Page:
Before forming this quintet with Clifford Brown, Max Roach had already established a lasting place in the history of the development of jazz, playing drums for Coleman Hawkins and Dizzy Gillespie before appearing on nearly all of Charlie Parker's classic bebop recordings and on Miles Davis's "Birth of the Cool". He transformed jazz drumming, pioneering an open style with emphasis away from heavy use of bass drum towards more subtle development of cross rhythms on ride cymbal, high hat and snare rim. His prodigious technique virtually defined modern jazz drumming. This is clearly the case on "What Am I Here For?", the Duke Ellington composition, which also highlights how tight the ensemble playing is.
"These Foolish Things", the 1930s show tune by Jack Strachey and Harold Link, showcases the bass playing of George Morrow, using bass as a lead instrument, a further innovation.
"Parisian Thoroughfare", the Bud Powell composition, is perhaps the highlight, starting and finishing with a coy impromptu imitation of Parisian traffic sounds, it opens out into a beautifully balanced and relaxed expression of the confidence and optimism of the mid 'fifties.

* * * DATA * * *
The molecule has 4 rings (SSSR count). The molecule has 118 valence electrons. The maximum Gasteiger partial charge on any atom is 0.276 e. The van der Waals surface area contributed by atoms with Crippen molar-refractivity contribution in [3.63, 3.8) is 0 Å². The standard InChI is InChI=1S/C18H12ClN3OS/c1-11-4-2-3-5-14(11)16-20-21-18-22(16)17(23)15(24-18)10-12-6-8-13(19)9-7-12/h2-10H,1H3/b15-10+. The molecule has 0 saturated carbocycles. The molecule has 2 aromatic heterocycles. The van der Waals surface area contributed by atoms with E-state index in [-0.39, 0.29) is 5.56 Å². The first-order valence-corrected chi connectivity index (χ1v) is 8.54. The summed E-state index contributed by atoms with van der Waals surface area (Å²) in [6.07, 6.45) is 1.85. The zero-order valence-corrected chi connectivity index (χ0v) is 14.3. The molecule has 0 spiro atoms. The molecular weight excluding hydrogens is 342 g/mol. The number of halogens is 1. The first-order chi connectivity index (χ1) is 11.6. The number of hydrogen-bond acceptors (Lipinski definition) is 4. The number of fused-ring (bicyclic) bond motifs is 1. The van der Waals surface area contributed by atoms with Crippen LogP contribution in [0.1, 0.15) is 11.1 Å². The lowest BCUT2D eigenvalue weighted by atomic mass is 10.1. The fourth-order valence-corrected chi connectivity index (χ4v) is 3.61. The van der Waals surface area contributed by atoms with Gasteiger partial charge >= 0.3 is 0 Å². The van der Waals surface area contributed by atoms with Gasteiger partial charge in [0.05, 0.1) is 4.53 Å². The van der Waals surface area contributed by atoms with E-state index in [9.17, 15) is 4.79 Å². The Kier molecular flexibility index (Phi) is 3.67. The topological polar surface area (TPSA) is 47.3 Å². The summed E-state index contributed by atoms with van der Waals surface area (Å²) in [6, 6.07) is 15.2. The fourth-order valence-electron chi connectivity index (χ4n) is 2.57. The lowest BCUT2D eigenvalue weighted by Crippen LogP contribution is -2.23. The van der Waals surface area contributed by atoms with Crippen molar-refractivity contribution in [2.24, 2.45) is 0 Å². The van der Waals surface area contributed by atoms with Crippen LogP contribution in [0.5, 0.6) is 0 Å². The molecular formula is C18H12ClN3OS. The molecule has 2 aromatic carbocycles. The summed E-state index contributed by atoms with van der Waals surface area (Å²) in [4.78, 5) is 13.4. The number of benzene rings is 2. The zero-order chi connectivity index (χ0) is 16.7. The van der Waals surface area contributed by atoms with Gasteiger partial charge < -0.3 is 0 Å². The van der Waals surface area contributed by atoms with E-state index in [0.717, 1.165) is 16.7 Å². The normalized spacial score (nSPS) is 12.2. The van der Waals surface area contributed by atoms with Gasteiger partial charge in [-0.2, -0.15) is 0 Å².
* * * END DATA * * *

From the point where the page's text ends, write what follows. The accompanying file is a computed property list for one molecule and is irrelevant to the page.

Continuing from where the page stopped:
In their two years together, the band toured extensively, heading East from its West Coast origins, taking New York, Max Roach's adopted home town since the age of four, by storm. On that journey, the music, as summed up by the final album "At Basin Street", became faster and more uncompromising, losing much of the freshness of this first album. It was two years in which Clifford Brown emerged as an undisputed jazz great and the Max Roach-Clifford Brown quintet set a standard for tight improvised jazz that has seldom been surpassed.
Some jazz trumpet players paint pretty landscapes, others smear notes like they're spreading butter on a biscuit. Clifford Brown-the pied piper of post bop who was killed in 1956 at age twenty-five in an accident on the Pennsylvania Turnpike-played like he was lighting firecrackers. His attack was dizzyingly precise. He placed notes exactly on the part of the beats he intended to hit.
He had the spark of great bebop and the lazy warmth of cool jazz. And whether the music moved at a technically demanding clip or was to be caressed at ballad tempo, the soft-spoken musician his friends called "Brownie" had a way of nudging things toward greatness. "He could change from a meek lamb, musically, into a fierce tiger," saxophonist Benny Golson once said of Brown, whose recording career spanned just four years. "He could play the bottom, top, loud, soft. He was playing the whole instrument."
This album, the first of several featuring a group Brown coled with drummer Max Roach (1924-2007), offers endless examples-the exquisite bebop of "Daahoud," the fanciful clip of "Parisian Thoroughfare," the slalom-like chord sequence of Brown's original "Joy Spring," which catches him doing one of the neatest bob-and-weave maneuvers in all of jazz.
Also notable is Golson's "Blues Walk," which Brown treats more like a blues chase-he keeps the trumpet in constant motion, tossing out genius lines left and right, and when he finally finishes, it feels like he's just run a marathon. And somehow carved a masterpiece of sculpture along the way.
All Music Guide